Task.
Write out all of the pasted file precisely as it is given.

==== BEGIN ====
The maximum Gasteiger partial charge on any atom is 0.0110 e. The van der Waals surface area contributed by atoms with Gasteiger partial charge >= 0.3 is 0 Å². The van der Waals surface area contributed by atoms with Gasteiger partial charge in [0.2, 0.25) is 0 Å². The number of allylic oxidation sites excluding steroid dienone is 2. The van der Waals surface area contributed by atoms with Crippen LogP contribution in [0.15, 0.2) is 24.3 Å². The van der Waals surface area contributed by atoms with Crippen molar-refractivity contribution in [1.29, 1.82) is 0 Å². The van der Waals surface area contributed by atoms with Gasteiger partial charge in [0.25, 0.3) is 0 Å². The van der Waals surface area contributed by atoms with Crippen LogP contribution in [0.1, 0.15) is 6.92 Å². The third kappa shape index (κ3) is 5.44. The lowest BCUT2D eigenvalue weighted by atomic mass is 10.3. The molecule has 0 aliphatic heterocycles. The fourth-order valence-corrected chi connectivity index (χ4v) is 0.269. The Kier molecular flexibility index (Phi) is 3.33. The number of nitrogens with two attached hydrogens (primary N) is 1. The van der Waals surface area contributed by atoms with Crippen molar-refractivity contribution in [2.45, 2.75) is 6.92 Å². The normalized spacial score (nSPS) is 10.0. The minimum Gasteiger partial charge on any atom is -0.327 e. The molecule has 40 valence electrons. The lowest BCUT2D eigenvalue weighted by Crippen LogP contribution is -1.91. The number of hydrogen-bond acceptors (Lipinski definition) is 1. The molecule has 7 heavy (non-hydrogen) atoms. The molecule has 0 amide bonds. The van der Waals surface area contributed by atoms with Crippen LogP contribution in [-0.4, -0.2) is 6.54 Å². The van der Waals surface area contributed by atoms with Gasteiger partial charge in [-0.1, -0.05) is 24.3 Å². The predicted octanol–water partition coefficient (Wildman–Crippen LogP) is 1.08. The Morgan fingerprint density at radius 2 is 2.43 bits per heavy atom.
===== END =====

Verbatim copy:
The maximum Gasteiger partial charge on any atom is 0.0110 e. The van der Waals surface area contributed by atoms with Gasteiger partial charge >= 0.3 is 0 Å². The van der Waals surface area contributed by atoms with Gasteiger partial charge in [0.2, 0.25) is 0 Å². The number of allylic oxidation sites excluding steroid dienone is 2. The van der Waals surface area contributed by atoms with Crippen LogP contribution in [0.15, 0.2) is 24.3 Å². The van der Waals surface area contributed by atoms with Crippen molar-refractivity contribution in [1.29, 1.82) is 0 Å². The van der Waals surface area contributed by atoms with Gasteiger partial charge in [0.25, 0.3) is 0 Å². The van der Waals surface area contributed by atoms with Crippen LogP contribution in [0.1, 0.15) is 6.92 Å². The third kappa shape index (κ3) is 5.44. The lowest BCUT2D eigenvalue weighted by atomic mass is 10.3. The molecule has 0 aliphatic heterocycles. The fourth-order valence-corrected chi connectivity index (χ4v) is 0.269. The Kier molecular flexibility index (Phi) is 3.33. The number of nitrogens with two attached hydrogens (primary N) is 1. The van der Waals surface area contributed by atoms with Crippen molar-refractivity contribution in [2.45, 2.75) is 6.92 Å². The normalized spacial score (nSPS) is 10.0. The minimum Gasteiger partial charge on any atom is -0.327 e. The molecule has 40 valence electrons. The lowest BCUT2D eigenvalue weighted by Crippen LogP contribution is -1.91. The number of hydrogen-bond acceptors (Lipinski definition) is 1. The molecule has 7 heavy (non-hydrogen) atoms. The molecule has 0 amide bonds. The van der Waals surface area contributed by atoms with Crippen LogP contribution in [-0.4, -0.2) is 6.54 Å². The van der Waals surface area contributed by atoms with Gasteiger partial charge in [-0.1, -0.05) is 24.3 Å². The predicted octanol–water partition coefficient (Wildman–Crippen LogP) is 1.08. The Morgan fingerprint density at radius 2 is 2.43 bits per heavy atom.